If the DfE wants to continue burning money, can they at least do it to heat our schools.
4th November 2022
4th November 2022
Charles Walker, a Conservative MP, recently called out his frustration with a stream of talentless leaders who have made him ‘livid’. As the MD of GLUU I have to say, given the news since his outburst, that I feel the same about the DfE.
Over the past year or two we (GLUU) have hosted numerous senior staff from the Sanctuary Buildings in schools to show how EdTech, digital curriculum and wellbeing support can improve outcomes for our most vulnerable students. We have shared evidence of our impact, shown new innovations to address school capacity challenges and evidenced how wellbeing can be integrated into the curriculum to improve the resilience and mental health of our youngsters.
We told the DfE that the NTP wasn’t right for every child – particularly those with high anxiety – and asked them not to be so prescriptive. We showed them reporting tools that deliver deep insight as to the whole child, and new evidence-based solutions which add capacity both inside and outside of school. We exemplified how to re-engage disaffected learners and talked the team through a programme to reintegrate school refusers back into mainstream.
Whilst I can totally accept that the Department might have felt our solutions were hard to endorse, I would have hoped that they had at least started to address the problems we highlighted – on-the-ground problems I know that every school leadership team is managing right now – with some form or leadership and positive response. But no, we see nothing of any substance, rather data which shows just how poorly the Department is serving our young people, and how unfocused and ineffective the “talentless leaders” have been. We should all be livid at the waste of much-needed funding due to poorly conceived and overly-complex delivery programmes.
The Department published secondary school performance data which shows that the attainment gap is the worst now for a decade. Shortly after, the EEF published data on the NTP which showed c35% of students don’t even attend tutoring lessons, with a further 8% ‘missing data’. Those that do attend don’t make expected progress, and the headline attainment gain according to EEF as a result of this intervention measure is zero months. Zero. The target was four.
Since the EEF bombshell, OFSTED have said that most Heads don’t know if the NTP is working in their school as there is no system to measure effectiveness. Really? So, no base line assessment with an end of programme review to determine attainment gains (and attendance) by pupil. It’s hardly rocket science and is something all of the Tuition Partners should be mandated to deliver to ensure quality and consistency of delivery.
And more recently, we now read that one in ten schools didn’t even participate in the NTP as it was too bureaucratic and added to teacher workload unreasonably. That means 10% of pupils didn’t get the NTP as intended, and again I’d remind you of the worsening attainment gap in this context. It’s shocking isn’t it?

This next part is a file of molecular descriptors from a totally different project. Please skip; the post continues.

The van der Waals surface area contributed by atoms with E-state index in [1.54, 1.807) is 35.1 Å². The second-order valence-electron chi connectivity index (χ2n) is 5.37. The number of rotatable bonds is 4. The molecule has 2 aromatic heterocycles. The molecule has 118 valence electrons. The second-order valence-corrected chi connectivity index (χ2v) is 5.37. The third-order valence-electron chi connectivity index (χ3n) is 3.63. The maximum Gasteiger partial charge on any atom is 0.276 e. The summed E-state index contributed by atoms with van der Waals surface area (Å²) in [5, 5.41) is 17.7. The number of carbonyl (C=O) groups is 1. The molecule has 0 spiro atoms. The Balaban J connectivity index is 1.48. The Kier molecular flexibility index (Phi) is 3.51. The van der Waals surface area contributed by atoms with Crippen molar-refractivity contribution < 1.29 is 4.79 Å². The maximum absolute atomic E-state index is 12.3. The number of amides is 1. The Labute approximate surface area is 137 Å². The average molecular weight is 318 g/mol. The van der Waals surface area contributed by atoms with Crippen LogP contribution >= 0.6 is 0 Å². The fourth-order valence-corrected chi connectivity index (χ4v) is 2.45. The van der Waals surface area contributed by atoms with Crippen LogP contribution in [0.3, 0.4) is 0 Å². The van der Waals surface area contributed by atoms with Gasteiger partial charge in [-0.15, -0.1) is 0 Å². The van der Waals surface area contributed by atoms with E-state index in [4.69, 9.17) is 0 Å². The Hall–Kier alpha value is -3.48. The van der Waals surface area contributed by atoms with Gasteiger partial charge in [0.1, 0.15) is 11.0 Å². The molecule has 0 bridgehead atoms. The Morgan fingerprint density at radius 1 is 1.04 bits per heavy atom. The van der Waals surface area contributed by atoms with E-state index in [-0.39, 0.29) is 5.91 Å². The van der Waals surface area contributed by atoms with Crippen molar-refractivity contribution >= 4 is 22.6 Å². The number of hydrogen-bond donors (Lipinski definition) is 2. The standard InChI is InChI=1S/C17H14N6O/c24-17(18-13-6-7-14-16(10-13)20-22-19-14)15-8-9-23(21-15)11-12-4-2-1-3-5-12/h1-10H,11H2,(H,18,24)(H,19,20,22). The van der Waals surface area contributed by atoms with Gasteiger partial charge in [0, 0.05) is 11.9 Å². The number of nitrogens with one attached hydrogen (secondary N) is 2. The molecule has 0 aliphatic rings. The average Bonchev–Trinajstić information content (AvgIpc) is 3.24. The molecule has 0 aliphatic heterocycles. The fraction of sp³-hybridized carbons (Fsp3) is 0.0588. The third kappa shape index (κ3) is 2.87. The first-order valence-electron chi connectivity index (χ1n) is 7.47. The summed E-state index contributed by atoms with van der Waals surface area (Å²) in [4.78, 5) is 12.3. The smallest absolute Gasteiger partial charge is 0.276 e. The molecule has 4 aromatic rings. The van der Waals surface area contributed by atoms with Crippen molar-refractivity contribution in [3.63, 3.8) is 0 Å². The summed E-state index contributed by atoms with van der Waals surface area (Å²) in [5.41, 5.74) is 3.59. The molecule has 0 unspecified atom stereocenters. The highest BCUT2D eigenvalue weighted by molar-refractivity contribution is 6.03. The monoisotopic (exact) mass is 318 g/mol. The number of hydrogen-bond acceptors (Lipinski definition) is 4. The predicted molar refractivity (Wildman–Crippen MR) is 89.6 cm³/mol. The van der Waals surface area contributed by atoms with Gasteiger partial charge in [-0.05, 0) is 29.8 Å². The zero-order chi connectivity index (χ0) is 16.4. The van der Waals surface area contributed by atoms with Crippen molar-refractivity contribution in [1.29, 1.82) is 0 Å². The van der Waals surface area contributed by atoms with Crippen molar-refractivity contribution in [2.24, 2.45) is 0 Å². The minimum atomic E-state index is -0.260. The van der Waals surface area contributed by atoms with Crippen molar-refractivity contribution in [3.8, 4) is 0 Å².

Data from Kooth and a number of separate organisations supporting mental wellbeing in our young show clearly that our most disadvantaged are the most affected in terms of mental health. 1.1m of our children are on wait lists to have clinical and therapeutic support from the NHS and yet the DfE blindly throw £billions at poorly thought-through programmes which simply burn much-needed cash.
It’s obvious that a significant majority of pupils can’t face extra catch-up work given their wellbeing, yet every disadvantaged child is mandated tutoring at a cost of £350m. Is it any wonder a third is wasted?
Asking these children to attend 15 timetabled one-hour sessions is pure fantasy I am afraid and neglects a statutory need to protect our children in my opinion. Arguably, DfE policy is making schooling less safe for our children. I doubt very many at the Department have even read the latest KCSIE guidance and I say this in the context of some of our visitors to Shireland telling us that, despite many years at the Department, they were excited to be in school for the first time. Enough said.
Catch-up Premium similarly targets the right students but in the wrong way. Before the summer 15%+ of students weren’t attending school and yet there is precious little focus on reintegration programmes. Ministers prefer to spend time focusing on the Oak National Academy and its curriculum in a thinly disguised attempt to centralise provision and create the case for reducing school resource funding. How anyone in the Department will agree to blow £43m on unneeded content when over a million of our youngsters not attending school get so very little support is beyond me. It’s tantamount to fiddling whilst Rome is burning.
No doubt in defending these points we will get the usual PR rhetoric – more teachers than ever, Oak used a squillion times, the NTP supporting thousands of our most disadvantaged students etc etc to save face. But the reality is that the attainment gap is as wide as it has been in a decade, and programmes to address this are missing the mark with pupils voting with their feet.
The Department has to learn to be less prescriptive and more flexible in its approach to ensure student agency and recognise that partners like GLUU have informed opinions and evidenced solutions which can close the gap. I hope that the new team are better at listening.